If you struggle with exercise, join the club! Dr. E and Dr. P have been living with type 1 since they were 15-years-old, and even as endocrinologists, it’s a challenge for them to stay in range when they work out. However, they have some great tips on what you can do to try to avoid exercise-related lows and post-exercise rebound highs.
A Recap of Our Tips on Exercising with Diabetes for Type 1s, and Type 2s on Insulin
1. Plan Ahead!
- The time of day you exercise is important! People tend to be more insulin resistant in the morning and more insulin sensitive at night, which means it’s harder to go low in the morning and easier to go low at night. If you’re dealing with lows, consider adjusting the time of day that you exercise – if you can.
- Try to prepare 1-2 hours before working out. If you’re on a pump and you’re adjusting your settings for exercise, you really should do it an hour or two beforehand.
- If you are on injections, you may need to snack a little to get your glucose level higher than normal so that the workout brings it back down without a low.
- In terms of order of exercise, doing weights or strength training before your cardio has been shown to reduce lows with that cardio activity.
2. Adjust Your Pump Settings
Note: We don’t recommend taking your pump off during exercise. Doing so will make your body insulinopnic (low levels of insulin). As a result, when you stop working out, you create a perfect storm for rebounding high. This is because your insulin levels are very low but your stress hormones (adrenaline, glucagon, and others) are still at a high level.
- If you’re on a hybrid closed-loop pump, you can put your pump in exercise mode, or if you’re on a regular pump you can create another program for reducing the basal rate i. Remember you have to kick the settings in an hour or two before exercise (and remember to take them out of exercise mode when you’re done working out or even a little earlier as you are finishing your exercise to prevent rebound).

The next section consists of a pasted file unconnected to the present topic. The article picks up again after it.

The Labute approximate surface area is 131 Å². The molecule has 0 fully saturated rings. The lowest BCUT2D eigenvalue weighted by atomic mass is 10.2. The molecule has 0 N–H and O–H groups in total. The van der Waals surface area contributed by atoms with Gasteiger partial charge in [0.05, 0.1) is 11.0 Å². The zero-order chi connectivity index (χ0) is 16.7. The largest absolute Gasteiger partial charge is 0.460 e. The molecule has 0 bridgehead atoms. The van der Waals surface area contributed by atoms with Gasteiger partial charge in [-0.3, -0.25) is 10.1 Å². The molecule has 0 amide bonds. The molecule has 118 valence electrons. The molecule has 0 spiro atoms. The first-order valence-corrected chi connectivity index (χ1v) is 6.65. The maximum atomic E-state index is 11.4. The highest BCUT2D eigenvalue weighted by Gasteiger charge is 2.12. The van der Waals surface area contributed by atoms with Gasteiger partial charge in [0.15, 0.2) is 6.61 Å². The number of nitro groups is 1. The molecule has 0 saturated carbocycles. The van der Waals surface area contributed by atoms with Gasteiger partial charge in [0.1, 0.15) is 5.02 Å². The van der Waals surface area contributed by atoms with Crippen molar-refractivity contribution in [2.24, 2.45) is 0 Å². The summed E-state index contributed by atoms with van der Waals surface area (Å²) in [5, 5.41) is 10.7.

- Example of DIY Loop Settings from Steve: Steve is on a DIY loop system, and an hour before working out he changes his usual goal from 120 to 160. He reduces his basal insulin delivery from 100% to 80%, and then he puts in a time duration for his exercise settings so he doesn’t forget to turn them off. His blood sugar goal going into a workout is 150-160 with a horizontal trend arrow.
3. If You’re on MDI
- If you’re on MDI, try to go into exercise a little on the high side. Jeremy’s pre-exercise goal is between 180-200. You can accomplish this by either snacking before you work out, or intentionally under-bolsuing for your most recent meal before you work out.
4. Make Adjustments During Your Workout If Necessary
- You may need to make some pump adjustments during exercise. For example, if Steve is running higher than he would like during his workout, he reverts back to his usual pump settings that do NOT have any insulin dose reductions.
- If you’re on MDI and you need to take an insulin injection during your workout, you can inject with your pen through clothes if you need to, as Jeremy always like to show off.
5. Avoid the Post-Workout Rebound High
- Take a couple of units of insulin 10-20 minutes before you finish your workout to help get some insulin on board.
- A cool down is critical! If you’re on a stationary bike, slow your pace and lower your incline for the last 10 minutes, or if you’re out for a run, walk the last mile home. Don’t go full throttle for your workout and then just stop.
- If you do have a rebound high (sometimes we call them “hollow highs” because it’s the adrenaline kicking in) and you need to correct, try giving yourself half as much insulin as you normally would.
6. Don’t Forget!
- After your workout, change your pump settings back to normal if you haven’t already.
- Remember you can be insulin-sensitive for the next 12-24 hours after exercising, so look out for potential overnight lows, especially if you exercise in the evening. You might need to back off on your insulin if you’re on a pump to avoid that if you notice that happening.